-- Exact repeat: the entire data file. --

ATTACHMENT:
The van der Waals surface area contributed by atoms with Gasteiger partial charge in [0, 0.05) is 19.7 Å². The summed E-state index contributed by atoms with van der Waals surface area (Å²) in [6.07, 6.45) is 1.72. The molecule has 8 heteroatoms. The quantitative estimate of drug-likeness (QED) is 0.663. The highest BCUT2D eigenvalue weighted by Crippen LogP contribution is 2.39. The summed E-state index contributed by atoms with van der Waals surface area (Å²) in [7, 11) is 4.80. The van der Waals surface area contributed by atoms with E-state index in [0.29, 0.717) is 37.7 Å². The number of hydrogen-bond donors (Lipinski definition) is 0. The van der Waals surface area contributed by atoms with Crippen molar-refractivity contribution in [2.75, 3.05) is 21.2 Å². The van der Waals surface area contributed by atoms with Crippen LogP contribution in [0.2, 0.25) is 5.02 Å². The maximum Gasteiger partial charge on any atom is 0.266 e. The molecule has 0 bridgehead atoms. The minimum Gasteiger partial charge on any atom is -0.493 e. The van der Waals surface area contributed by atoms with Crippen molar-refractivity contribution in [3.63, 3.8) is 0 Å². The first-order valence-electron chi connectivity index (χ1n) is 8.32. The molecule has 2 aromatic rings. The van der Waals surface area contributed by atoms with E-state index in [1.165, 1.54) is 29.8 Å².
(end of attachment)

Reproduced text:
The van der Waals surface area contributed by atoms with Gasteiger partial charge in [0, 0.05) is 19.7 Å². The summed E-state index contributed by atoms with van der Waals surface area (Å²) in [6.07, 6.45) is 1.72. The molecule has 8 heteroatoms. The quantitative estimate of drug-likeness (QED) is 0.663. The highest BCUT2D eigenvalue weighted by Crippen LogP contribution is 2.39. The summed E-state index contributed by atoms with van der Waals surface area (Å²) in [7, 11) is 4.80. The van der Waals surface area contributed by atoms with E-state index in [0.29, 0.717) is 37.7 Å². The number of hydrogen-bond donors (Lipinski definition) is 0. The van der Waals surface area contributed by atoms with Crippen molar-refractivity contribution in [2.75, 3.05) is 21.2 Å². The van der Waals surface area contributed by atoms with Crippen LogP contribution in [0.2, 0.25) is 5.02 Å². The maximum Gasteiger partial charge on any atom is 0.266 e. The molecule has 0 bridgehead atoms. The minimum Gasteiger partial charge on any atom is -0.493 e. The van der Waals surface area contributed by atoms with Crippen molar-refractivity contribution in [3.63, 3.8) is 0 Å². The first-order valence-electron chi connectivity index (χ1n) is 8.32. The molecule has 2 aromatic rings. The van der Waals surface area contributed by atoms with E-state index in [1.165, 1.54) is 29.8 Å².